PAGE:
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Is General Musharraf more equal than others?

Updated April 24, 2013

If there were ever a good time to issue a press release, this was it. As soon as the confidants of General Musharraf insinuated that the armed forces may interject if the retired General was made to face the judicial process, the Inter Services Press relations (ISPR) should have fired a press release denying such innuendos and rumours.

The ISPR instead stayed conspicuously silent, forcing the rumour mills to go into overdrive, while the General’s lawyer and spokesperson made even taller and more ridiculous claims suggesting that the judges should first receive feedback from the intelligence agencies before rendering judgements.

George Orwell would have loved to watch this allegorical episode from the Animal Farm in which General Musharraf’s lawyer claimed that some animals were more equal than others. After General Musharraf’s bail was rejected by the Islamabad High Court his lawyer, Ahmad Raza Kasuri, told BBC that “General Musharraf is not any Tom, Dick and Harry” that Police could arrest him. Kasuri further claimed that it was not the Courts, but instead the Federal Cabinet that had the authority to order the General’s arrest.

Why you may ask that Mr. Kasuri made us recall of the famous Orwellian quote that “All animals are equal, but some animals are more equal than others.” Mr. Kasuri argued that since General Musharraf is a man with an “international clout, a former president, a former army chief” he may not be confused with the ordinary citizens of Pakistan. The esteemed lawyer further laid out the modalities for the courts when they were to adjudicate on matters involving retired army generals. Instead of passing judgements, according to Mr. Kasuri, the courts should first consult with the spooks to determine the political fallout of their judicial deliberations. “The intelligence agencies will give their feedback. What could be the reaction, what could be the fallback of” canceling General Musharraf’s bail, insisted Mr. Kasuri.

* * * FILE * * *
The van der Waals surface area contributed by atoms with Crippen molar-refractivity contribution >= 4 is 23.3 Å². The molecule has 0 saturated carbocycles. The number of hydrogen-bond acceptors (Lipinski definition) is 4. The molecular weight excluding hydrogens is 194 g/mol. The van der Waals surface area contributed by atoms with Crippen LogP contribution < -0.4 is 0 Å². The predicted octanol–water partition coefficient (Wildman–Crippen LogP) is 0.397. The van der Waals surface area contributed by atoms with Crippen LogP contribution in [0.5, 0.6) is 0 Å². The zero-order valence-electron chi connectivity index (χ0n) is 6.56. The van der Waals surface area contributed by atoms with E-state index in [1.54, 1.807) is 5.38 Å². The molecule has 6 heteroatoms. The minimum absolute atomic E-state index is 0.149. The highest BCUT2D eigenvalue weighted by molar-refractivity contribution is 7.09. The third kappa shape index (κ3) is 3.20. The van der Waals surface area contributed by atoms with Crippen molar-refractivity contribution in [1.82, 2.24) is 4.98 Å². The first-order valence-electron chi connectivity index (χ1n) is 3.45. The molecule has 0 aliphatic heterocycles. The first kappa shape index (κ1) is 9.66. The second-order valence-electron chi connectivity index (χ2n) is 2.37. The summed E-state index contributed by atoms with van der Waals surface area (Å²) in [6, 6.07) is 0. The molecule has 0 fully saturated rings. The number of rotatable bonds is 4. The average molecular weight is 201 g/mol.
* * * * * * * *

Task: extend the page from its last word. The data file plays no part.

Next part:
Imagine the implications of what Mr. Kasuri has been advocating on behalf of his client. He is essentially promoting a two-tier judicial systems: One system for the people of privilege, and another for Tom, Dick, and Harry’s of Pakistan. In such a system, people enjoying privilege would not be inconvenienced by the law until intelligence agencies have rendered their verdict. As for the rest, the Courts will be free to act.

I am reminded of the fateful day in March 1993 when the Supreme Court took a break from hearing a case against another former Chief of Staff, General Mirza Aslam Beg, to hold contempt of court proceedings against Khawar Mehdi. The Supreme Court was hearing a case against General Beg. Khawar Mehdi, Shahid Orakzai, and other journalists interrupted the Court proceedings and were thus served notices by the court. When Khawar was asked to apologise to the Court, he responded: “I’m sorry, for I’m not a general or a tycoon,” Khawar knew well that some animals were more equal than others.

Some retired generals have opined that the courts and the lawyers should not try to ridicule General Musharraf. They are justified in making this assertion. Judicial proceedings have no room for personal vendettas. However, the retired servicemen will serve their nation better if they were to also state that one enjoys the same standing before law irrespective of a person’ social stature.

Mr. Kasuri represents the Pakistan of yesteryear where some were more equal than others before the law. A democratic Pakistan cannot have such class-based discrimination. The courts are to treat everyone the same way. Giving preferential treatment to a few will lead to chaos.

And for record, I am that Tom, Dick, or Harry (or Nathu Khaira) that Mr. Kasuri so pejoratively referred to when he tried to defend General Musharraf. I am more proud of being an ordinary citizen than any credential or title I hold today or my hold in the future. There is no greater privilege than being a citizen among citizens, a fact that will forever be lost on Mr. Kasuri, who is fatigued by arrogance, and on others who see the rest of us as bloody civilians.

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Murtaza Haider, Ph.D. is the Associate Dean of research and graduate programs at the Ted Rogers School of Management at Ryerson University in Toronto.

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The views expressed by this blogger and in the following comments do not necessarily reflect the views and policies of the Dawn Media Group.